It is more than 15 years that NWSC has had the mandate to provide water (and sewerage) in the Bushenyi-Ishaka municipality. However, large sections of the population are not yet reached. This is not merely caused by the slow and expensive process of infrastructural development, but mainly the result of labelling particular kinds of water infrastructure as ‘rural’1 and other water infrastructures as ‘urban’ as we shall explain in this section. This, together with particular interpretations of policies and strategic choices being made by various actors involved in water service provision, has exposed residents of the municipality to unnecessary vulnerabilities in accessing and using water.

Historically, the population in these areas has relied on ‘rural’ water sources such as protected and unprotected springs, hand-dug wells, boreholes, wetlands and river streams. Piped, treated water has only been available for a few, those who can afford it and live in privileged town centres. Our empirical data show that even these households regularly rely on ‘rural’ water sources: for specific purposes like laundry and gardening, to reduce the costs for accessing water in times of financial constraints, to bridge the regular interruptions in the piped water system, or simply because they prefer the taste or the colour of the water provided by the other sources. These practices are not simply undone by the introduction of new mandates or assumingly modern ‘urban’ infrastructures. Therefore, a crucial question is, who is responsible, in the context of ongoing urbanization in this area, to maintain and monitor the ‘rural’ water sources?

According to the regulatory frameworks, NWSC is the sole authority of water and sewerage in any area that falls under their mandate, which includes since 2002 the area of Bushenyi-Ishanka municipality. This means NWSC has formally the responsibility to provide water (and sewerage) to all parts, and all residents, of this area. However, when asked what the scope of operation is of NWSC in the case study area, the Ishaka Branch Manager states that ‘NWSC should operate [only] in urban centres’ (Interview NW6). Also, at a higher managerial level, NWSC seems to differentiate between different locations and types of infrastructure present in their area of operation. For instance, the NWSC Bushenyi Area Manager explains that according to him the operation and maintenance of the water infrastructure in the (former) villages should be carried out by local committees with the support of the municipality and the Water District Office. He explains that ‘it is the local governments who constructed the protected springs and they are who are supposed to rehabilitate them whenever and wherever required. We as NWSC are not responsible for maintaining the protected springs’ (Interview NW5).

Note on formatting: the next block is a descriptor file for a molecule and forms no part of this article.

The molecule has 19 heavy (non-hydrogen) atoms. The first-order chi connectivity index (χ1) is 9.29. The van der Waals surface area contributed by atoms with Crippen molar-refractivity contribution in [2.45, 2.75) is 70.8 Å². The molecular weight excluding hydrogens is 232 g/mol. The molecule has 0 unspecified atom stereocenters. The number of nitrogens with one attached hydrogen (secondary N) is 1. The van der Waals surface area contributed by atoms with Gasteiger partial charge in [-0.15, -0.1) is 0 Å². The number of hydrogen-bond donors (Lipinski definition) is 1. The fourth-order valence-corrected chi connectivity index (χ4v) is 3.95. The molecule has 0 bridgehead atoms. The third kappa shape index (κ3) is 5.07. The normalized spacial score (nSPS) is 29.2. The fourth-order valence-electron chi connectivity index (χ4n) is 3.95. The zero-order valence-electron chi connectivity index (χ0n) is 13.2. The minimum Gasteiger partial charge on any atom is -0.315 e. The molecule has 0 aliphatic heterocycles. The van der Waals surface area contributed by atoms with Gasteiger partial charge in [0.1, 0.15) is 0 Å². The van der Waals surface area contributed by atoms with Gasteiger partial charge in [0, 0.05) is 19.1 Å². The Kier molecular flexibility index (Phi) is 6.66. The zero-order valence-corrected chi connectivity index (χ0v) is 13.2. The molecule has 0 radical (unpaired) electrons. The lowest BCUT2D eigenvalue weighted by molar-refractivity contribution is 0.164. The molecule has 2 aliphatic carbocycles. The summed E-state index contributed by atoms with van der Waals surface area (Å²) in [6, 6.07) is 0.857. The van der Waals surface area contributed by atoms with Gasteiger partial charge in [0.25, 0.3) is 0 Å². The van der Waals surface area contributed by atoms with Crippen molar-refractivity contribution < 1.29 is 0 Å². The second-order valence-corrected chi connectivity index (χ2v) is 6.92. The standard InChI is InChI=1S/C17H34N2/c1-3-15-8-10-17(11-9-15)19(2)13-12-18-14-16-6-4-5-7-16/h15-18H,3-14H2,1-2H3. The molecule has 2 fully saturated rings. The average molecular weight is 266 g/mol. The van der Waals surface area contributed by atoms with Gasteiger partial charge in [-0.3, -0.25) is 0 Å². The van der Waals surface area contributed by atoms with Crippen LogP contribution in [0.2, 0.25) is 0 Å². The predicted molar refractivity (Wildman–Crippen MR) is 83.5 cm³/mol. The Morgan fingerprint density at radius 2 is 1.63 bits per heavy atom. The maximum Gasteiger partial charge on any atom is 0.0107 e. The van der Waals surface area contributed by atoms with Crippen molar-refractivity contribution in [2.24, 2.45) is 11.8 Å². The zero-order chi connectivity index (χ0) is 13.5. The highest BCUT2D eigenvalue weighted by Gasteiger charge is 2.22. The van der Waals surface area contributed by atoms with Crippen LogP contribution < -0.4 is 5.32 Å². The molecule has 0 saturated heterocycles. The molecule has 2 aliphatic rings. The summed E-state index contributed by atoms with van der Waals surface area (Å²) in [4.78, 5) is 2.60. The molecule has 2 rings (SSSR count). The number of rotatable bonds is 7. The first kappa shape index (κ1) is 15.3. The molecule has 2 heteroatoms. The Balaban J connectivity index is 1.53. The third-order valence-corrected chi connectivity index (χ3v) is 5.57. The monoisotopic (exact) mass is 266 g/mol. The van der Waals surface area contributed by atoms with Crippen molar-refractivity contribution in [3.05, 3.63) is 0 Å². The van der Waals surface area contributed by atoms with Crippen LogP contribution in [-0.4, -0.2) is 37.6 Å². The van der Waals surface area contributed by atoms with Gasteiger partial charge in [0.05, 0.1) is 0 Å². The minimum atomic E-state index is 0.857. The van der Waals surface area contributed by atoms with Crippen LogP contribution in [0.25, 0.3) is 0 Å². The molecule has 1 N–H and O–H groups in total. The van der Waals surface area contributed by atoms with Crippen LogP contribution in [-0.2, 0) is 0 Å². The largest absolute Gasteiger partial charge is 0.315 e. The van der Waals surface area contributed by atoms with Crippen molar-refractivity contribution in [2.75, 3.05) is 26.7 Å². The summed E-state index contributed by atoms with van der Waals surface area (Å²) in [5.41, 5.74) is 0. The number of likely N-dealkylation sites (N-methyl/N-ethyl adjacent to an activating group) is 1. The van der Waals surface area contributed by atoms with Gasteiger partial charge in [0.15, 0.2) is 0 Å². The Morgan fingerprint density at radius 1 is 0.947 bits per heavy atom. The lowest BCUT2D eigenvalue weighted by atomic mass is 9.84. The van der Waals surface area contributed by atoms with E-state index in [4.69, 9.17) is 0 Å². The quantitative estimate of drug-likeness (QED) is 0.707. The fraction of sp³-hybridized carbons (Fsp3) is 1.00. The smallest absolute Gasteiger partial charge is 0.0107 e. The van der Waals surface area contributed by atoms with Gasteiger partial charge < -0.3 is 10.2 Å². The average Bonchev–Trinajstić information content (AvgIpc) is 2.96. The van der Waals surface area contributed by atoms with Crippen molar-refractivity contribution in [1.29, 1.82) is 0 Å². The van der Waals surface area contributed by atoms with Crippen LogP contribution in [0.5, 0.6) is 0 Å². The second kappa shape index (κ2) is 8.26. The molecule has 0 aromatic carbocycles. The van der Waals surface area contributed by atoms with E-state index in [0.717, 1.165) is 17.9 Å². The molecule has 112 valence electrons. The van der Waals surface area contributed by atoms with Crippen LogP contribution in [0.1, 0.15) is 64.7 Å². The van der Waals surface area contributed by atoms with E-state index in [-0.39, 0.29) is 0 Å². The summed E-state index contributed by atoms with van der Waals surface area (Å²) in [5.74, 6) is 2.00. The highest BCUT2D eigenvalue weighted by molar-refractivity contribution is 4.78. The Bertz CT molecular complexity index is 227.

Nevertheless, the District Water Officer in the case study area states that ‘the District Water Office cannot operate in areas which has been taken over by the NWSC, even if there are certain parts of the area in which the NWSC has not yet been able to provide piped water supply’. According to him, all public water sources available in the municipality now fall under the responsibility of NWSC, even if it is accessed with water infrastructures that are considered ‘rural’ and/or that have been constructed by others than NWSC (Interview DIS1). Yet, according to the Mayor of Bushenyi-Ishaka, the municipality is formally responsible for maintaining the protected springs. However, he explains that the municipality receives its funding from central government and since the area falls under the jurisdiction of NWSC the amount of funds the municipality receives for water-related works is negligible and hence they can no longer afford to maintain these sources (Interview MU1).

This contestation about who is formerly responsible for monitoring and maintaining what is considered ‘rural’ water infrastructure negatively affects the access to water for the majority of the residents who rely on it, often as their primary source. Several protected springs have been broken without repairs for months, and with increased population density in close proximity of the springs, these sources need extra protection against, and monitoring of, contamination. Field observations show that dump sites for solid waste and latrines – that regularly overflow during rains and are rarely emptied when full (see Nyakutsikwa, 2018; Marks et al., submitted) – are located close to the springs.